The surest answer is in the mysterious nature and singular dedication of its Australian born writer-director Don Levy (1932 - 1987). Originally a scientist (he held a rare Doctorate in Physical Chemistry) Levy supported himself prior to Herostratus by directing commercials and industrial films. Although he completed the principal photography between late 1962 and early '64, the film was not released until 1967 because of the lengthy ordeals of post-production. Cutting the film, technically, on begged and borrowed equipment was one giant hurdle - and even that was dwarfed by the task of locating the soul of the finished work, of honoring its most truthful rhythm with a jeweler's attention to each frame. It was too avant-garde to attract a ready backer, so Levy used his own money. He was briefly hospitalized for starvation while finishing it. By the time it emerged, matters of style and content that had been well ahead of the curve when he started were lost in the wave that was then carrying Blow-Up and Weekend to their garden-spots in Valhalla.

Levy taught at The California Institute of the Arts from 1970 until his death. He was a wonderful teacher - I was one of his students - and he cleverly drove us all mad by posing discussion questions like "What is Sanity?" (That led to three years of endless bickering in class, by my count.) Most of us had never seen Herostratus for the first years we knew him - there was no 16 mm print - but when we did (a gang of students contriving to borrow a pair of 35 mm projectors, one memorable weekend) our astonishment was indelible. We already cherished Don as a great mind, but his personal aura of privacy now became heroic - especially as he was so soft-spoken in relation to what he'd done, and so generous with each of us.

After a single showing at the Los Angeles Filmex in 1972, Universal Studios approached Levy about distributing Herostratus - but there was a catch. The film runs two hours and 23 minutes; they wanted him to cut about 25 minutes out. He refused. The pace of the film is its vertical challenge - especially in its climactic third - but this is so inseparable from the vision being embodied, so entirely in the character of what Levy is dramatizing, that it was a moral test of his character that he refused to tailor it.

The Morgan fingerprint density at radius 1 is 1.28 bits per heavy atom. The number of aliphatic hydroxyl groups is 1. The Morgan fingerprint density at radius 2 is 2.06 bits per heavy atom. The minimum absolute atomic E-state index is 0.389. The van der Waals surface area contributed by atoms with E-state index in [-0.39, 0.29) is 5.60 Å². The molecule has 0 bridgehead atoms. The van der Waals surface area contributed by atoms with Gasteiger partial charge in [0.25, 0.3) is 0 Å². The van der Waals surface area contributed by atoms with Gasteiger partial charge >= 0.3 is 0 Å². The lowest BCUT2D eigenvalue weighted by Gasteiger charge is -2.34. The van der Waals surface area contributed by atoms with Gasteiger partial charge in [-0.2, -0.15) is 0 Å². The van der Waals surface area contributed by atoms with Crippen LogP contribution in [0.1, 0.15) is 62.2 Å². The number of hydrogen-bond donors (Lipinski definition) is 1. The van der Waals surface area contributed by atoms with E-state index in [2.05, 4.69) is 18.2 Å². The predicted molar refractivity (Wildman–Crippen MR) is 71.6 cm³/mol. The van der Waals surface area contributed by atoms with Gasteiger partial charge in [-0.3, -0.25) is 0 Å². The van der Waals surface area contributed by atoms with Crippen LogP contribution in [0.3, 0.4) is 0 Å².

And so it is now that his family, former students and CalArts colleagues are bringing this masterwork to light after decades of effort. They've made a DVD deal, and with the aid of the British Film Institute, used HD-CAM technology to restore the film's original pristine color for a fresh premiere at REDCAT.

I'm in the lucky position of having grown old with this movie, and cannot recommend it strongly enough. Herostratus the poet may have been condemned to anonymity, but the film need not be. See for yourself.

Herostratus screens at REDCAT, 631 West 2nd Street, on Monday, March 1 at 8:30. More information at REDCAT.org.

Editor's note: A shorter version of FX Feeney's story appeared in the February 26 print edition of the LA Weekly. That story incorrectly stated that REDCAT was screening a print of Herostratus, as opposed to projecting from HDCAM. We regret the error.